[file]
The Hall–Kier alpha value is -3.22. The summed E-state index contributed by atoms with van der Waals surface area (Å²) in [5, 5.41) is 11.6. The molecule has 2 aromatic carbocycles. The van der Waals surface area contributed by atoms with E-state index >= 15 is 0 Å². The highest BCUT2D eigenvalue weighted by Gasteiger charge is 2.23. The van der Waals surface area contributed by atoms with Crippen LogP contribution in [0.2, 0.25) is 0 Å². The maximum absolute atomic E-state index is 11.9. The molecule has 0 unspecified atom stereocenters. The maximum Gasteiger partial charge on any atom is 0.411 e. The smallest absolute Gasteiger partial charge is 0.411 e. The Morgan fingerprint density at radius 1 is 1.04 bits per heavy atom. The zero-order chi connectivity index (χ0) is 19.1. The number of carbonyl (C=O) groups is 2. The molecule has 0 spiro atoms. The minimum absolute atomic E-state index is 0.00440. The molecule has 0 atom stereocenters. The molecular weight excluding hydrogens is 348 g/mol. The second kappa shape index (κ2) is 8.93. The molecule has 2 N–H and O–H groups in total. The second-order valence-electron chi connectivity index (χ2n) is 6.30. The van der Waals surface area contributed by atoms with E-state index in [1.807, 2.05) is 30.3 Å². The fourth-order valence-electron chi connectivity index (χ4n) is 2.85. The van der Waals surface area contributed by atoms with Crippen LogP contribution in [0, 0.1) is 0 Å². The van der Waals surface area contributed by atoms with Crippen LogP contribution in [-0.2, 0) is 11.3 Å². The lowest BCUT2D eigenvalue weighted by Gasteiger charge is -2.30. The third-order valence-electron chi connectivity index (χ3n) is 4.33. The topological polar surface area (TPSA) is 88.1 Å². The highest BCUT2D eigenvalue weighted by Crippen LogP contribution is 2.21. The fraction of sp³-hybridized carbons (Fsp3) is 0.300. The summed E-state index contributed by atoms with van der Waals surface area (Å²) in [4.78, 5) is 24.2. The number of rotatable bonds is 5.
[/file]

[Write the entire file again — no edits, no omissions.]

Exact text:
The Hall–Kier alpha value is -3.22. The summed E-state index contributed by atoms with van der Waals surface area (Å²) in [5, 5.41) is 11.6. The molecule has 2 aromatic carbocycles. The van der Waals surface area contributed by atoms with E-state index >= 15 is 0 Å². The highest BCUT2D eigenvalue weighted by Gasteiger charge is 2.23. The van der Waals surface area contributed by atoms with Crippen LogP contribution in [0.2, 0.25) is 0 Å². The maximum absolute atomic E-state index is 11.9. The molecule has 0 unspecified atom stereocenters. The maximum Gasteiger partial charge on any atom is 0.411 e. The smallest absolute Gasteiger partial charge is 0.411 e. The Morgan fingerprint density at radius 1 is 1.04 bits per heavy atom. The zero-order chi connectivity index (χ0) is 19.1. The number of carbonyl (C=O) groups is 2. The molecule has 0 spiro atoms. The minimum absolute atomic E-state index is 0.00440. The molecule has 0 atom stereocenters. The molecular weight excluding hydrogens is 348 g/mol. The second kappa shape index (κ2) is 8.93. The molecule has 2 N–H and O–H groups in total. The second-order valence-electron chi connectivity index (χ2n) is 6.30. The van der Waals surface area contributed by atoms with E-state index in [1.807, 2.05) is 30.3 Å². The fourth-order valence-electron chi connectivity index (χ4n) is 2.85. The van der Waals surface area contributed by atoms with Crippen LogP contribution in [0, 0.1) is 0 Å². The van der Waals surface area contributed by atoms with Crippen LogP contribution in [-0.2, 0) is 11.3 Å². The lowest BCUT2D eigenvalue weighted by Gasteiger charge is -2.30. The third-order valence-electron chi connectivity index (χ3n) is 4.33. The topological polar surface area (TPSA) is 88.1 Å². The highest BCUT2D eigenvalue weighted by Crippen LogP contribution is 2.21. The fraction of sp³-hybridized carbons (Fsp3) is 0.300. The summed E-state index contributed by atoms with van der Waals surface area (Å²) in [4.78, 5) is 24.2. The number of rotatable bonds is 5.